This week, NFL teams are reporting to training camp sites around the country and beginning to practice.
Years ago, this used to signal the start of the season.
There was a purpose and a rhythm to this that the NFL has since let fly through its hands like a pass that should have been caught.
In today’s NFL offseason, there are organized team activities and mandatory minicamps. For the record, the Pittsburgh Steelers won four Super Bowls in the 1970s, and somehow they did so without OTAs.
Yes, the game is different in many ways; and in the dynasty days of the Steelers, the NFL didn’t feel the need to be in the spotlight 12 months a year.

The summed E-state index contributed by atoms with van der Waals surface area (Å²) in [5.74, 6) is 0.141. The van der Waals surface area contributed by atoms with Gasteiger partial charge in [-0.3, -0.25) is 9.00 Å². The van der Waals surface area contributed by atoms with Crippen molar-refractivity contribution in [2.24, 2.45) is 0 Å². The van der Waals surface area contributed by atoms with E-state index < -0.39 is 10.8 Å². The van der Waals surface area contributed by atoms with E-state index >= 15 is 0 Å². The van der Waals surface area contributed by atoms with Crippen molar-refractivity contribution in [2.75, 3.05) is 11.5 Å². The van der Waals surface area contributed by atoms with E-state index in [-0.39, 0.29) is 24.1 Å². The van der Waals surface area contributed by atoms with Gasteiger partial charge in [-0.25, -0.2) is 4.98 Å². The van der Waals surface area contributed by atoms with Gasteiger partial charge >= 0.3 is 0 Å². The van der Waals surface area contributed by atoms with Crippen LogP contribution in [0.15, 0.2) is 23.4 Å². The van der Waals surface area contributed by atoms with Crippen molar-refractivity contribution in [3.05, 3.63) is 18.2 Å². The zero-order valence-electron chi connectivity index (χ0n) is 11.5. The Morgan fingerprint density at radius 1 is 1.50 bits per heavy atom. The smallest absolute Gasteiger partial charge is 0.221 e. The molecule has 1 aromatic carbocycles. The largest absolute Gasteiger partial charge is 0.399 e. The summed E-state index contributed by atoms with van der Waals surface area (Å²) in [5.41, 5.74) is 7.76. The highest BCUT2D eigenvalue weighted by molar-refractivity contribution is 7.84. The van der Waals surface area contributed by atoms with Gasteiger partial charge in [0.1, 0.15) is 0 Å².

The annual draft was not a prime-time TV miniseries stretched over three nights. Does anyone remember a photo or video of Commissioner Pete Rozelle doling out awkward hugs to first-round draft picks?
The NFL didn’t have its own 24-hour television network and ESPN didn’t exist. The NFL excused itself from the public eye after the Super Bowl and fans happily welcomed its return in late July.
So the NFL is back – but it never really left, did it?
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